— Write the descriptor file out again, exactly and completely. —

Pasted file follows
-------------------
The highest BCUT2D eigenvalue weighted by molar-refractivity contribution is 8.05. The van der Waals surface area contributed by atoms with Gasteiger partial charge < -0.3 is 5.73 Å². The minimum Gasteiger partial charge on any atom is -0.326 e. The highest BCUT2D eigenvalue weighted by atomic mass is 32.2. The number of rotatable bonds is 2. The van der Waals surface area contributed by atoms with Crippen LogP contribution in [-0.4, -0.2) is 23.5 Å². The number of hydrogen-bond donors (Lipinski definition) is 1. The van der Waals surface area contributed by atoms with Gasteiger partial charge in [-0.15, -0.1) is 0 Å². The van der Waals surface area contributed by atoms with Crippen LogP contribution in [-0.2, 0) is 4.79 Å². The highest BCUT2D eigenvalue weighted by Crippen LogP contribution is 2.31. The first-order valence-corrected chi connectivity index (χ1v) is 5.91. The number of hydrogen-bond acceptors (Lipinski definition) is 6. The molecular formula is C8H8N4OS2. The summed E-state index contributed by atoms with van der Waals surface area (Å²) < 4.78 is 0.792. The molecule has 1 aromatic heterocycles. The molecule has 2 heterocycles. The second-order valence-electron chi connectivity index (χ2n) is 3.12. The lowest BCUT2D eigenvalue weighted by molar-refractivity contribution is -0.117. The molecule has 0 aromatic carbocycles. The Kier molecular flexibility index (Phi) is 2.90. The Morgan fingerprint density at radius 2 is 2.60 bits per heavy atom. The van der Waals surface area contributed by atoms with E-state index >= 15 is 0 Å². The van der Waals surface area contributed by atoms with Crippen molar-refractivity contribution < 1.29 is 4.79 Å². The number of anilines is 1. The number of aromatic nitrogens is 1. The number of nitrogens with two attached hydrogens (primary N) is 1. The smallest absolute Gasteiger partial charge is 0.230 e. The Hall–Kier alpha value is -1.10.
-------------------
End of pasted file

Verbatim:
The highest BCUT2D eigenvalue weighted by molar-refractivity contribution is 8.05. The van der Waals surface area contributed by atoms with Gasteiger partial charge < -0.3 is 5.73 Å². The minimum Gasteiger partial charge on any atom is -0.326 e. The highest BCUT2D eigenvalue weighted by atomic mass is 32.2. The number of rotatable bonds is 2. The van der Waals surface area contributed by atoms with Crippen LogP contribution in [-0.4, -0.2) is 23.5 Å². The number of hydrogen-bond donors (Lipinski definition) is 1. The van der Waals surface area contributed by atoms with Gasteiger partial charge in [-0.15, -0.1) is 0 Å². The van der Waals surface area contributed by atoms with Crippen LogP contribution in [-0.2, 0) is 4.79 Å². The highest BCUT2D eigenvalue weighted by Crippen LogP contribution is 2.31. The first-order valence-corrected chi connectivity index (χ1v) is 5.91. The number of hydrogen-bond acceptors (Lipinski definition) is 6. The molecular formula is C8H8N4OS2. The summed E-state index contributed by atoms with van der Waals surface area (Å²) < 4.78 is 0.792. The molecule has 1 aromatic heterocycles. The molecule has 2 heterocycles. The second-order valence-electron chi connectivity index (χ2n) is 3.12. The lowest BCUT2D eigenvalue weighted by molar-refractivity contribution is -0.117. The molecule has 0 aromatic carbocycles. The Kier molecular flexibility index (Phi) is 2.90. The Morgan fingerprint density at radius 2 is 2.60 bits per heavy atom. The van der Waals surface area contributed by atoms with E-state index >= 15 is 0 Å². The van der Waals surface area contributed by atoms with Crippen molar-refractivity contribution < 1.29 is 4.79 Å². The number of anilines is 1. The number of aromatic nitrogens is 1. The number of nitrogens with two attached hydrogens (primary N) is 1. The smallest absolute Gasteiger partial charge is 0.230 e. The Hall–Kier alpha value is -1.10.